iNovia’s Chris Arsenault on Luxury Retreats and Canadian Startups

chris arsenaultAmong Canadian VCs, iNovia has been active with Canadian and U.S. startups. Earlier this week, it was in the news again after leading a $5-million investment in Montreal-based Luxury Retreats. I had a chance to do a quick Q&A with Chris Arsensault, an iNovia partner, about the deal and the Canadian startup landscape.

What’s your take on the Canadian startup landscape these days?

Overall, I have been a big proponent of what is going on within the entrepreneurial front across Canada. There are two phenomena we have observed over the past five years – a lot of entrepreneurs are heads down and building big business, but they’re not visible. On the other side of the coin, startup communities being built, VCs and investors are working together, and entrepreneurs using each other to identify opportunities.

 Tell me about Luxury Retreats?

Luxury Retreats hadn’t raised capital before. They didn’t do it because they didn’t think about it or took it into consideration. They always saw growth in their own business. Joe [Poulin, Luxury Retreats' CEO] is an amazing entrepreneur, and that is what caught our attention. Second, he has been heads down building a vertical, and going big into it. The technology on the backend is awesome and the business has great opportunities. He is now becoming visible and giving hope and new insight for other entrepreneurs to realize that anybody can do it and stick to what you want to build and focus.

How did you find Luxury Retreats? 

We found Joe about two years ago through people we knew. When we started talking, his first comment was “No, I don’t need capital. I’m an entrepreneur, I generate my own cash and build the company with the cash I have.” We started collaborating at that point. Once we helped him attract top management, we introduced him to some of the key players in the Valley and New York that are value add. Once he saw the value of bringing in a partner like iNovia, that is we when started talking terms and what made sense. Joe has a lot of vision and  ambition. If Joe wanted to sell the company, he could sell it tomorrow morning. What he wants to do is build a huge company. I love the fact he has the drive and ambition and the people he attracting as channel partners, technology partners and management I am betting he will be building a huge company.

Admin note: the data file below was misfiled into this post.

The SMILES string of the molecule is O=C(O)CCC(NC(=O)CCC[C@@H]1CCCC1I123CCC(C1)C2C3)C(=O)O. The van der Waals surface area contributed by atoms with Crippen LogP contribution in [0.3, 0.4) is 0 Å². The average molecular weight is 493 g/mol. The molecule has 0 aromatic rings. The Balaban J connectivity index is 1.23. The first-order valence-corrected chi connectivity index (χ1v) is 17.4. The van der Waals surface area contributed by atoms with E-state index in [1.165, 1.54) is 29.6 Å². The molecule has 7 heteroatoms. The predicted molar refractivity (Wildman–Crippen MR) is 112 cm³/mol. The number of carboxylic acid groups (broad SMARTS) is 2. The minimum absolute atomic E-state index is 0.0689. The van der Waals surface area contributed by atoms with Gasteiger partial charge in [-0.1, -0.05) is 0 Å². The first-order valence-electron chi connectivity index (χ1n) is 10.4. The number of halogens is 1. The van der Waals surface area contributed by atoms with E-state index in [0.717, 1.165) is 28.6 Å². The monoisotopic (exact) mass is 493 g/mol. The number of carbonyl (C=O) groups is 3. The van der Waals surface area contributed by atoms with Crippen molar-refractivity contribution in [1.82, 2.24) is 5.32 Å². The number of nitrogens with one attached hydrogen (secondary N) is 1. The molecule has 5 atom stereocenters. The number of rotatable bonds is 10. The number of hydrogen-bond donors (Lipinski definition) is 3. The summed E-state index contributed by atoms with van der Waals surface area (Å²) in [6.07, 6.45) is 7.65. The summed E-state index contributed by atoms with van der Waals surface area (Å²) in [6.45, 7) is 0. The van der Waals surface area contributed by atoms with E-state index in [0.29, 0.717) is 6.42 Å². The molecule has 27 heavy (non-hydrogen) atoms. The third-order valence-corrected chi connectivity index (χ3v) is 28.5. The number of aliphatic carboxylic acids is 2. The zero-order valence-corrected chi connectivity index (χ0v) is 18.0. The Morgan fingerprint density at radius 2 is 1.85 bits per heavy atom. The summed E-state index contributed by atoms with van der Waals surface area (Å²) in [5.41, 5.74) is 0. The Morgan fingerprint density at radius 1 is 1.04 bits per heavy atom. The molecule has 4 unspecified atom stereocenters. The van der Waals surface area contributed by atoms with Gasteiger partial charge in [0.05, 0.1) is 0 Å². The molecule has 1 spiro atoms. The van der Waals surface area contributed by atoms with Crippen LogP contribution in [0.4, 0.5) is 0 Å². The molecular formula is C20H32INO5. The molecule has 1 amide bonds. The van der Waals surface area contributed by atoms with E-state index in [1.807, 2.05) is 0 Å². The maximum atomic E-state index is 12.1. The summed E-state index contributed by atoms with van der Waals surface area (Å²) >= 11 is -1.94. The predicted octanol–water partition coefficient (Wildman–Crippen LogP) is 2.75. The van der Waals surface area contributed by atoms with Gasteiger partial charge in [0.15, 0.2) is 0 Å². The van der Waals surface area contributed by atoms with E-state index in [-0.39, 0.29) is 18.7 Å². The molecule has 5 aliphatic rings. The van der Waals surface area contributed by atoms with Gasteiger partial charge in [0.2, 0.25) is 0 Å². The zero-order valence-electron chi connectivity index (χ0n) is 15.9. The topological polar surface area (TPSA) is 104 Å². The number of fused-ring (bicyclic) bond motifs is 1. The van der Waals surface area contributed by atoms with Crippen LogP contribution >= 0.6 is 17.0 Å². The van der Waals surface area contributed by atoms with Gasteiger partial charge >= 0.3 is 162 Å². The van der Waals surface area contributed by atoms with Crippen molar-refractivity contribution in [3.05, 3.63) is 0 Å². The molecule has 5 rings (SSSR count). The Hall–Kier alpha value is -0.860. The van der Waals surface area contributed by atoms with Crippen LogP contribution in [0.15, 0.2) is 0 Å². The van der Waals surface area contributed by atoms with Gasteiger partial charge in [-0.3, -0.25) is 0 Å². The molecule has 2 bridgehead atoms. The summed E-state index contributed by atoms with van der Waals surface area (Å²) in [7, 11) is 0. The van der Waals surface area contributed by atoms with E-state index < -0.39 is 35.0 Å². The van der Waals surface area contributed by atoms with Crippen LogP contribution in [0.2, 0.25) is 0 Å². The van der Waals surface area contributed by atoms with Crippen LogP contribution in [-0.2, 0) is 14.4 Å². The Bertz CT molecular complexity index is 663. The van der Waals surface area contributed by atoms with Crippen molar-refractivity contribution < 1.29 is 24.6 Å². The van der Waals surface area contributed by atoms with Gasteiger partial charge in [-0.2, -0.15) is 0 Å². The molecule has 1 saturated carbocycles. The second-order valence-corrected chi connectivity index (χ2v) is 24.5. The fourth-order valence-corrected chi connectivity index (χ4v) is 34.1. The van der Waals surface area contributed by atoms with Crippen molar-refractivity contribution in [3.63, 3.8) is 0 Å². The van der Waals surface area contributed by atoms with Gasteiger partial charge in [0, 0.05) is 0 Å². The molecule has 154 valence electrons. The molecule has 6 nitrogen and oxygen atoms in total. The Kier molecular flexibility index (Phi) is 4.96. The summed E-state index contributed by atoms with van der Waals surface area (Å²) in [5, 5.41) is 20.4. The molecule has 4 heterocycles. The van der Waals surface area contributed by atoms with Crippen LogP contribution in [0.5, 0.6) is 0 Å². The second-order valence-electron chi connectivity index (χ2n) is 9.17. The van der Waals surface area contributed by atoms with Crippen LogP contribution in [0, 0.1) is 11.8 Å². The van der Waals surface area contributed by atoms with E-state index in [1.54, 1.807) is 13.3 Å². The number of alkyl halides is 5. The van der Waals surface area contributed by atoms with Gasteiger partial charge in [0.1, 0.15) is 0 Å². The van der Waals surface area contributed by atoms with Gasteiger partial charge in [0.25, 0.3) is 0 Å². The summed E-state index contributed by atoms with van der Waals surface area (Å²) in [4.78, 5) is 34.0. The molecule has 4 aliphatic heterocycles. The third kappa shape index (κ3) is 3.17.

What did you see from Canadian startups?

We are seeing great deal flow. The landscape is continuing to evolve. We will hear about more hidden treasures; sleeping beauty companies no one has heard about that have 50 to 100 employees. I think we will hear of these types of deals over the next two, three years, as well as a lot of results from emerging entrepreneurs who are building startups. These are people such as [GoInstant’s] Jevon MacDonald, whose success in selling to  Salesforce will have a huge impact on Canada, both in relationships with corporate and startups, with VCs and entrepreneurs wanting to make a difference.

What would you like to see happen within Canadian startups?

I want to see more Canadian companies becoming acquirers rather than selling. Last year, there was 31 exists, 27 done by U.S. companies and four by Canadian companies. Wouldn’t it be great if half were done by Canadian companies? That would change the whole dynamic. If you had growth companies becoming $100 million+ revenue companies, then you have a real competitive landscape in Canada. There are a lot of baby steps and transactions like what we are seeing with Luxury Retreats, and what OMERS has done in the last two or three deals will shed new light on the Canadian landscape.

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